Licensing criteria for centre-based ECE services
The Education Act 1989 S310 defines an early childhood education and care centre as premises used regularly for the education or care of 3 or more children (not being children of the persons providing the education or care, or children enrolled at a school being provided with education or care before or after school) under the age of 6—
- by the day or part of a day; but
- not for any continuous period of more than 7 days.
Centre-based ECE services have a variety of different operating structures, philosophies and affiliations, and are known by many different names – for example, Playcentres, early learning centres, Montessori, childcare centres, Kindergartens, crèches, preschools, a’oga amata, Rudolf Steiner etc.
These centres are licensed in accordance with the Education Act 1989 under the Education (Early Childhood Services) Regulations 2008, which prescribe minimum standards that each licensed service must meet. Licensing criteria are used to assess how the centres meet the minimum standards required by the regulations.
For each criterion there is guidance to help centres meet the required standards.
The publication of the criteria on its own can be downloaded as a PDF [PDF, 719 KB] and printed.
The licensing criteria were last updated in May 2016.
Licensing Criteria Cover
GMA10 Enrolment records
Governance Management and Administration criterion 10
Enrolment records are maintained for each child attending. Records are kept for at least 7 years.
Enrolment records for each child currently attending and for those who have attended in the previous 7 years.
Records meet the requirements of the Early Childhood Education Funding Handbook and include at least:
- the child's full name, date of birth, and address;
- the name and address of at least 1 parent;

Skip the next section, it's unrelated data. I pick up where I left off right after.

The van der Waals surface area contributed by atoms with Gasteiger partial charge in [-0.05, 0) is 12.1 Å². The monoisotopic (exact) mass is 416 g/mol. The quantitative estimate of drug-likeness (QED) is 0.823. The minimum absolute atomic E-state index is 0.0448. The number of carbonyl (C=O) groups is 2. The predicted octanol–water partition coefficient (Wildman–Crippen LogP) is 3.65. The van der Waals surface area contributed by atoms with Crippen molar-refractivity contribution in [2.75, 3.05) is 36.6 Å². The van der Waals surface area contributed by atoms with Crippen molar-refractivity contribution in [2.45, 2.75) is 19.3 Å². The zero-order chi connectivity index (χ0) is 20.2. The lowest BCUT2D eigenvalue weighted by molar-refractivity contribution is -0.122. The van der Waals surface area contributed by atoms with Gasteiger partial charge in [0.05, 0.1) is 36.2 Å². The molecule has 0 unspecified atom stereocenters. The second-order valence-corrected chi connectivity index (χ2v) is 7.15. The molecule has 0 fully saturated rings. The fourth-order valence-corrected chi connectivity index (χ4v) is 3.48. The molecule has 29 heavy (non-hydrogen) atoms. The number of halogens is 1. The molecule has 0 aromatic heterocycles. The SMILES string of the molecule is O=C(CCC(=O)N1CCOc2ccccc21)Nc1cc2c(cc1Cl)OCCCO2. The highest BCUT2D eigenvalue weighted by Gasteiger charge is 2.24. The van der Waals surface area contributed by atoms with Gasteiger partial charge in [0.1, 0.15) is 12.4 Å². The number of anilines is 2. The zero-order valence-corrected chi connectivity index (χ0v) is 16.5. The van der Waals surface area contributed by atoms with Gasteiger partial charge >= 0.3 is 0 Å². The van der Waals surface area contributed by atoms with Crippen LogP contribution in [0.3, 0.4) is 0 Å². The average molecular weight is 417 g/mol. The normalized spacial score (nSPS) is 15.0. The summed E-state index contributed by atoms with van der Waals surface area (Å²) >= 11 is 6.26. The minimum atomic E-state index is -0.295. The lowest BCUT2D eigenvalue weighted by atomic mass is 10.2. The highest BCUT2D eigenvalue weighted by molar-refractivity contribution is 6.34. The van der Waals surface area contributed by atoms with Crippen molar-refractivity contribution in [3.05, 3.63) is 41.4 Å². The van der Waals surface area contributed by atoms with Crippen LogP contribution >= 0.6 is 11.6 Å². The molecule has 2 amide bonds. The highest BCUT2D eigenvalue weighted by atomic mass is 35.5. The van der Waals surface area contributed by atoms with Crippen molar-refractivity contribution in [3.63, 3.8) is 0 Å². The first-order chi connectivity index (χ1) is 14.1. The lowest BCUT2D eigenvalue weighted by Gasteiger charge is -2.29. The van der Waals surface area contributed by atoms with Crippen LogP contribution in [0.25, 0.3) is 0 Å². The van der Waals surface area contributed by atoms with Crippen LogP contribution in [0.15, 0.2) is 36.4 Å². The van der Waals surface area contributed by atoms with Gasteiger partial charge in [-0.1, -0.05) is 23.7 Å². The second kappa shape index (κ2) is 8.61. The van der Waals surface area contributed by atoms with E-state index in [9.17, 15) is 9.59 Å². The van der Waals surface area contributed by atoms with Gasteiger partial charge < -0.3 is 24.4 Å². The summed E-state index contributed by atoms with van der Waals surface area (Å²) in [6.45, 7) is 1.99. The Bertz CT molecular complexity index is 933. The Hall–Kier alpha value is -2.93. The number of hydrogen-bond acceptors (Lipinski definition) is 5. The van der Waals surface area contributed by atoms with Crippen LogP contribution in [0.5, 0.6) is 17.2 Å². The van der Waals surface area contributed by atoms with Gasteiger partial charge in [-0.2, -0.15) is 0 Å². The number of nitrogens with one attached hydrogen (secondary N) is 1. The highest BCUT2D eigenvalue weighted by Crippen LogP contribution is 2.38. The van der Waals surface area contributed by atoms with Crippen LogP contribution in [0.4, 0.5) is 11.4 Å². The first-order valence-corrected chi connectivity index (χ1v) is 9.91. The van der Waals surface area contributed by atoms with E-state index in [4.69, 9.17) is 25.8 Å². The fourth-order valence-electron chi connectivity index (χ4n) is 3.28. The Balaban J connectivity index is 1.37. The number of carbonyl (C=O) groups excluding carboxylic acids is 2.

- details of how at least 1 parent (or someone nominated by them) can be contacted while the child attends the service;
- the name of the medical practitioner (or medical centre) who should, if practicable, be consulted if the child is ill or injured;
- details of any chronic illness/condition that the child has, and of any implications or actions to be followed in relation to that illness/condition;
- the names of the people authorised by the parent to collect the child; and
- any court orders affecting day to day care of, or contact with, the child.
The maintenance of enrolment records provides evidence of the accountability of service providers to the community and government for Crown funding. Enrolment records are also an indicator of good management and administration practices necessary to ensure the safety of the children attending.
Amended May 2015
Any examples in the guidance are provided as a starting point to show how services can meet (or exceed) the requirement. Services may choose to use other approaches better suited to their needs as long as they comply with the criteria.
Enrolment records are kept for at least seven years, either paper based or electronically. Records should be stored in a way that they can’t get corrupted or altered after a parent has signed them.
Services need a process to ensure that enrolment forms are checked by parents at least annually to ensure all enrolment details are up to date. It is good practice to have enrolment forms checked more often if possible
Services must wherever possible sight the child’s birth certificate. Each child must have an NSN (National Student Number) that requires sighting of the child’s birth certificate or passport. If you can’t sight this documentation contact MOE Resourcing contact centre on 0800 ECE ECE to discuss.
It is recommended that you keep a copy of the birth certificate of each new child permanently enrolled in your service but these must be kept in a secure place (locked filing cabinet) to protect children’s privacy.
An example enrolment form can be downloaded from Chapter 6-1 in the Early Childhood Funding Handbook. This form can be adapted to suit the services particular circumstances but must have at least the mandatory requirements.
Services should be familiar with the obligations of the Privacy Act and understand the twelve information privacy principles dealing with collecting, holding, use and disclosure of personal information. Information on this can be found at the Privacy Commissioner website.
Note: if a parent states that another parent or guardian has restricted or no access to their child, a copy of the applicable court order needs to be provided to the centre. This should be attached to the child’s enrolment information and staff should be made clearly aware of the situation.
After 7 years, records can be disposed of. This needs to be done so that unauthorised access to the information is not possible.